Thoughts on “The Guernsey Literary and Potato Peel Society”

I am so happy to be reading again. Reading as I used to read, where I become completely absorbed by a story and fall in love with time, place, a group of people, or simply the cadence and lushness of an author’s choices for word and rhythm.

It’s been a horrible challenge to focus well enough to really fall deeply into a book in that way. Before the relationship, before anxiety and whatever else is going on started taking over my brain, it was something that came easily to me. He didn’t like it when I fell into a book and didn’t make him my focus, though, and gradually, I stopped reading.

A Twist On Life, Appreciating Stillness

As expected, I finished The Guernsey Literary and Potato Peel Society last night. It took me two days.

Also as expected, I found the book vastly superior to the movie of the same name by Netflix.

The events of the book unfold over a much longer period of time than they do in the movie. In the movie, everything takes place in two weeks. In the book, it’s months before the characters even meet.

The friendships between people have time to evolve more organically in the book, and are far more believable as a result.

The Guernsey Literary and Potato Peel Society is the story of the German occupation of Guernsey. The characters and the storyline give anchor to that tale.

“We clung to books and to our friends; they reminded us that we had another part to us.” 

― Mary Ann Shaffer, The Guernsey Literary and Potato Peel Pie Society

I am no stranger to tales of the horrors of WWII. Yet even I was impacted by the events that unfold. It is one thing to read of the concentration camps, and another to read of the experiences of huddling in bomb shelters while planes fly overhead and buildings explode around you. Having to live with the enemy, on a small island, no less, is yet another horror entirely, and not one I had been exposed to previously.

As I sat stretched lengthwise across my couch reading, I found myself reaching for tissues over and over again. At some points, I had to put the book down and pause for a few moments while I wept.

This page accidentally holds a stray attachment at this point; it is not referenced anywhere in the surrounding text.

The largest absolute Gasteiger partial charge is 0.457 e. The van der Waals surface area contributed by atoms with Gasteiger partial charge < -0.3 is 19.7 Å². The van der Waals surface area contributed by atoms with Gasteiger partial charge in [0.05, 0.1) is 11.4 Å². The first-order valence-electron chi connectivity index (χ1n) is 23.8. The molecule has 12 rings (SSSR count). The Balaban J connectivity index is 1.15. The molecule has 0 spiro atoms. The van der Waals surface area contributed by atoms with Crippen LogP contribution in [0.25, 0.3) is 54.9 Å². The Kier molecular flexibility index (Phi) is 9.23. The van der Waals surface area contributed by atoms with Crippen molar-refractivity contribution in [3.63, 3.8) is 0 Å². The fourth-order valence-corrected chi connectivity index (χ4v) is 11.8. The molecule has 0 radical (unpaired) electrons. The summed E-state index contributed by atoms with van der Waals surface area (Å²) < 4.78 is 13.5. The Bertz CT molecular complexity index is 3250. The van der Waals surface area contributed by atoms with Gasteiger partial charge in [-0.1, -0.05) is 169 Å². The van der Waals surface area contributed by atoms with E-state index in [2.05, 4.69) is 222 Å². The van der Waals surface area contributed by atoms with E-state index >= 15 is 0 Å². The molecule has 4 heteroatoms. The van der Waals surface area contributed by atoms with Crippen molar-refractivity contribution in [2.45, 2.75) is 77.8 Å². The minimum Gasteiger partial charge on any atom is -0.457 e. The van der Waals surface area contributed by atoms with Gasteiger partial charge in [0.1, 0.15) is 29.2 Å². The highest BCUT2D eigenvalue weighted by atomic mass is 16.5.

The book takes place shortly after the war ends when residents of Guernsey are once again able to communicate with the outside world. The story is achieved through correspondences, mostly between residents of Guernsey and the lead character, Juliet, who is a writer by trade. The letters are each written in a different character’s voice and are done so well that each person starts to feel like a dear friend writing a personal note to you, the reader.

“Sorrow has rushed over the world like the waters of the Deluge, and it will take time to recede. But already, there are small islands of – hope? Happiness? Something like them, at any rate.” 

― Mary Ann Shaffer, The Guernsey Literary and Potato Peel Pie Society

When the residents start to tell their stories, to talk about their experiences while the island was occupied, it is hard to not cry. You’ve grown to love these people and you want nothing more than to clutch them to your chest and cry with them.

Yet there are happy tears, as well, and much in the tale that is quite silly and delightful.

I assume I give nothing away by revealing that Juliet does eventually travel to Guernsey. The welcome she receives from these many friends she has only met through letters made me weep with joy for them all.

“There was Isola in a mad hat and a purple shawl pinned with a glittering brooch. She was smiling fixedly in the wrong direction and I loved her instantly.” 

― Mary Ann Shaffer, The Guernsey Literary and Potato Peel Pie Society

I put the book down and sobbed and laughed for a long few minutes before I was ready to pick it back up and resume their journey with them.

I’ll say no more that might ruin the book for anyone. I regret how quickly I finished, though. I wish I could have stayed in 1940s Guernsey with Juliet, her London friends, and the members of the literary society for far longer.

When I turned the last page it was still early in the evening, with several hours to kill before bedtime. I’m not one who can leap immediately from one book to another. I need a moment of mourning, a day perhaps, during which I say goodbye to the new friends I’ve made and, in this case, a location I’ve fallen in love with (I am definitely adding the islands of the English Channel to my shortlist of travel destinations).

Start new book, fall in love, finish, cry, repeat

I turned on the movie version and watched it again.

I hope some of you have both read the book and watched the movie, and are interested in discussing the comparison between the two. There is much that could be talked about.

Today, though, after getting a good night’s sleep and feeling as though I’ve healed somewhat, I will start reading March by Geraldine Brooks, which I am very eager to do.

“You go on. You set one foot in front of the other, and if a thin voice cries out, somewhere behind you, you pretend not to hear, and keep going.” 

― Geraldine Brooks, March

And after that? My mother’s book club is reading The Woman’s Hour by Elaine Weiss, which looks quite interesting. It’s available at the library, so I believe I shall pick it up next.

And after I finish The Woman’s Hour? Who knows. Oh, but how excited I am about the adventures that await!

The world of books is where I make my home, and I am so glad to have finally come home.

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